How has the last year been for the sector?
It is hard to keep up with the number of shocks and events that impact our daily lives – yet, credit unions across the globe once again shown an outstanding level of resiliency, posting year-on-year growth despite a third straight year of disruption.
Just as we thought we were emerging from Covid-19, the world is roiled by the war in Ukraine, rising inflation, higher energy costs, food insecurity and the climate crisis unfolding before our eyes.
Credit unions in Ukraine were thrust into a war simply unimaginable in today’s times. By June 30, at least 23 credit unions across Ukraine had suspended operations, and many are now in occupied territories.
Within days of the Russian invasion, our Worldwide Foundation for Credit Unions called on credit unions across the globe to lend a hand. The response was overwhelming, with more than US$1.8m (£1.49m) raised to date. The funds have been tapped to support farmers, so they can produce food for their communities, and to support the operating costs of credit unions.
But the war in Ukraine was hardly the only challenge. Across the globe, Woccu member credit union associations identified macroeconomic issues, regulatory barriers, inadequate access to technology and payments, and economic pressures as their biggest concerns. However, our international advocacy scored some major wins for credit unions, prompting:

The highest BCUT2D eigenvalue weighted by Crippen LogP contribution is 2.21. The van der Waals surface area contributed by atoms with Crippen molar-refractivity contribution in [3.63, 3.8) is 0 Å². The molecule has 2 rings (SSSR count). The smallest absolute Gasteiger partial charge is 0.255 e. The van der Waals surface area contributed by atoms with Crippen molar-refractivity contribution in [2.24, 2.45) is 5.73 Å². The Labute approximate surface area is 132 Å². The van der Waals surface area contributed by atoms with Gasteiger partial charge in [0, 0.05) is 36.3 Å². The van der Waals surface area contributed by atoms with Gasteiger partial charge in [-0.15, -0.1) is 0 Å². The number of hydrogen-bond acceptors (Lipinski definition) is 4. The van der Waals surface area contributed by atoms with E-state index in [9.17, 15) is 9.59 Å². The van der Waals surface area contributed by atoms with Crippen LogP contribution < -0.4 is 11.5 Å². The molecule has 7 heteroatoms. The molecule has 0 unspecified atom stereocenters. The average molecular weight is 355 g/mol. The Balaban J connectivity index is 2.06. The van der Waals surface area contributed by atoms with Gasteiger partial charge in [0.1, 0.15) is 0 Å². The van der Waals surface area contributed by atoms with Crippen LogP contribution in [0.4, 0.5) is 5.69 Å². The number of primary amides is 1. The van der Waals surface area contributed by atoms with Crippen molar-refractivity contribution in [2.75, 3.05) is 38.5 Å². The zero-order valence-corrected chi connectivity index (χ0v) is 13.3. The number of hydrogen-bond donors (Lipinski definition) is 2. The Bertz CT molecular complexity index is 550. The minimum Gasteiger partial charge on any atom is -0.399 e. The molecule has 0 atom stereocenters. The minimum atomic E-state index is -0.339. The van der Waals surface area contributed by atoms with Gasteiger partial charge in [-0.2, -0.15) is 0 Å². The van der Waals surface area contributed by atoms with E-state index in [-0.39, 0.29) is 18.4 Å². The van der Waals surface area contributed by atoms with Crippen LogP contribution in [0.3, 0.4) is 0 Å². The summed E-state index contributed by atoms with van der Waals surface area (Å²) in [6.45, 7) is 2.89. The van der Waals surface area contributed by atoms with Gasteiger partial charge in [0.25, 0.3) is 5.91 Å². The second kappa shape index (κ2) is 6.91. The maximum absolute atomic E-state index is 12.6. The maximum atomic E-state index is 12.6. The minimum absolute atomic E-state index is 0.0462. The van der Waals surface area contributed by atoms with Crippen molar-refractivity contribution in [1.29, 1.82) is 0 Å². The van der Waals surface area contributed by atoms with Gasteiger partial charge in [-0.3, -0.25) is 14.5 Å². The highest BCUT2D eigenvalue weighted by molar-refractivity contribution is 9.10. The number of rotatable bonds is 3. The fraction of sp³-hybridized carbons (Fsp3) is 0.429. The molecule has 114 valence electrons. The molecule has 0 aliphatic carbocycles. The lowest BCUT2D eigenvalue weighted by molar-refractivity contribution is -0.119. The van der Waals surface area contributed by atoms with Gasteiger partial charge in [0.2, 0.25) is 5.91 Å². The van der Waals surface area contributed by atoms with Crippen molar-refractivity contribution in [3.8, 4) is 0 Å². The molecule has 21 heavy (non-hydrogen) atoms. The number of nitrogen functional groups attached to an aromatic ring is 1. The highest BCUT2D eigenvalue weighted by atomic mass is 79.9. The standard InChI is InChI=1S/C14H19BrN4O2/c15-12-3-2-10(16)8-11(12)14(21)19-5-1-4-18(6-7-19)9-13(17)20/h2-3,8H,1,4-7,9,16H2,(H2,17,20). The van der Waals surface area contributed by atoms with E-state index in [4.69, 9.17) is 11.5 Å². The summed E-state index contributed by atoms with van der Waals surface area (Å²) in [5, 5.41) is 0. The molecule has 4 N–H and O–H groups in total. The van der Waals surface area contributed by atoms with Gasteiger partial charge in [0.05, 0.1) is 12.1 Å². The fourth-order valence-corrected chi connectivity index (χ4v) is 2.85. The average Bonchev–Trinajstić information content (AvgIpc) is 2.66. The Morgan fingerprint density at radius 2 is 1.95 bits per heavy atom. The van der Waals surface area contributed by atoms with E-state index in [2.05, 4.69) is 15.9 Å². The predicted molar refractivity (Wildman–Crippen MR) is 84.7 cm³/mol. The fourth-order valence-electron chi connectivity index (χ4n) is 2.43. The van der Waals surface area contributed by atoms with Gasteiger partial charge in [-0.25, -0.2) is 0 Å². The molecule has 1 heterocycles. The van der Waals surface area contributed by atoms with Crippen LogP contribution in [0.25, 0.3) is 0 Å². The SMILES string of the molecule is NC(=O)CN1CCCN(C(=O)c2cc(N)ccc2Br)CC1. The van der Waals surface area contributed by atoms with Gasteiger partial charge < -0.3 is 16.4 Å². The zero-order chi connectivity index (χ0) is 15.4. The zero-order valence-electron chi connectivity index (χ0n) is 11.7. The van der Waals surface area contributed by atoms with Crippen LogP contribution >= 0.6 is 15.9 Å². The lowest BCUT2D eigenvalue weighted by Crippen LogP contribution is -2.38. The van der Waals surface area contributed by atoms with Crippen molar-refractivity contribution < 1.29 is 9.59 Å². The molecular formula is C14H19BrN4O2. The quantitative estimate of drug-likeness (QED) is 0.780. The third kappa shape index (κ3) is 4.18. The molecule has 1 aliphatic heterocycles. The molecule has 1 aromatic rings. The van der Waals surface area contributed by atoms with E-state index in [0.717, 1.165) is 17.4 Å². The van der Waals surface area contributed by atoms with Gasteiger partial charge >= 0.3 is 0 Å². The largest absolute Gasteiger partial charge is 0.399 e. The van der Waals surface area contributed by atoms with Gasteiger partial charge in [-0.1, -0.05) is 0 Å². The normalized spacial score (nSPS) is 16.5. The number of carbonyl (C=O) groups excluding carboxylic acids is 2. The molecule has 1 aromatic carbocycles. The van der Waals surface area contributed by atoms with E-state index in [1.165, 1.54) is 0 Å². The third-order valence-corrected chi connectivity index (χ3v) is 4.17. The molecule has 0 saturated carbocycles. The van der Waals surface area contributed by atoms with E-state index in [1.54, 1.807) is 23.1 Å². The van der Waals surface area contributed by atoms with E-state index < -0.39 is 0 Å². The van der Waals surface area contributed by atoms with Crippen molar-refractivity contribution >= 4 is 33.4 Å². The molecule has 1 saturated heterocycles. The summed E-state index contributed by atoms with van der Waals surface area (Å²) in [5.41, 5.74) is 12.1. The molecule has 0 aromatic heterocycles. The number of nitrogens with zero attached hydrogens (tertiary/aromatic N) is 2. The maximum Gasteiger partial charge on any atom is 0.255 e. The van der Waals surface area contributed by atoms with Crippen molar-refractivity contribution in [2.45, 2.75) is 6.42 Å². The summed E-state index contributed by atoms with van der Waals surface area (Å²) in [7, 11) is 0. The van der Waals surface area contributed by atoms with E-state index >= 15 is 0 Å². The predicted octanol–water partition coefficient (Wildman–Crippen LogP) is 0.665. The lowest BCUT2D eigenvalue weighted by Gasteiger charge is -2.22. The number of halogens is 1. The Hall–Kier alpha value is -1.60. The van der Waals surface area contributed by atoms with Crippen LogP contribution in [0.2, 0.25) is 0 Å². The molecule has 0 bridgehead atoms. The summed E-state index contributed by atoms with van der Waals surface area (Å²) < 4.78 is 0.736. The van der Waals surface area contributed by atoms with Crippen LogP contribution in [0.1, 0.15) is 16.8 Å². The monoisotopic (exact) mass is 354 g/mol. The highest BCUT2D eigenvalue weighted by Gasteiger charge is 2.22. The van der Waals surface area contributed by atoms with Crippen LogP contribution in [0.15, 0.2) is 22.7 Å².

- The International Accounting Standards Board to issue a proposal that permits credit unions to state their financials in conformity with the “lighter” IFRS for SMEs accounting standard.
- Both the G20 and the Basel Committee on Banking Supervision to issue guidance encouraging national regulators to consider tailoring its standards for less complex financial institutions, such as credit unions.
Reducing these regulatory concerns will help align credit union expenses.
Finally, credit unions have continued to prove themselves as essential providers of credit and savings to the vulnerable and underserved. Woccu’s Economic Inclusion Project and its partner credit unions in Peru and Ecuador have eased economic insecurity and the pressures of migration and displacement across the region – particularly for displaced women at risk of domestic violence, economic and climate refugees, and low-income local residents who are left out of the financial system. This is one of the countless examples of advancing financial inclusion through credit unions.
What are your hopes for the future?
Woccu is focused on three major themes in the coming year: digitalisation, sustainable finance and resilience.
We are reimagining the Global Bridges programme, which allows credit unions around the world to participate in, support and learn from other international credit union systems that are innovating in their own markets.
We are working to solve gaps in payments access, removing friction and easing the obstacles to digital transformation that limits competitiveness.
We hope to better position credit unions as a force for climate adaptation and being part of a transition to a green economy.
My goal is for credit unions to be recognised as larger players and essential providers in financial systems that work for ALL. There is so much potential for learning, growth, and innovation that we see everywhere. Our best days are ahead of us.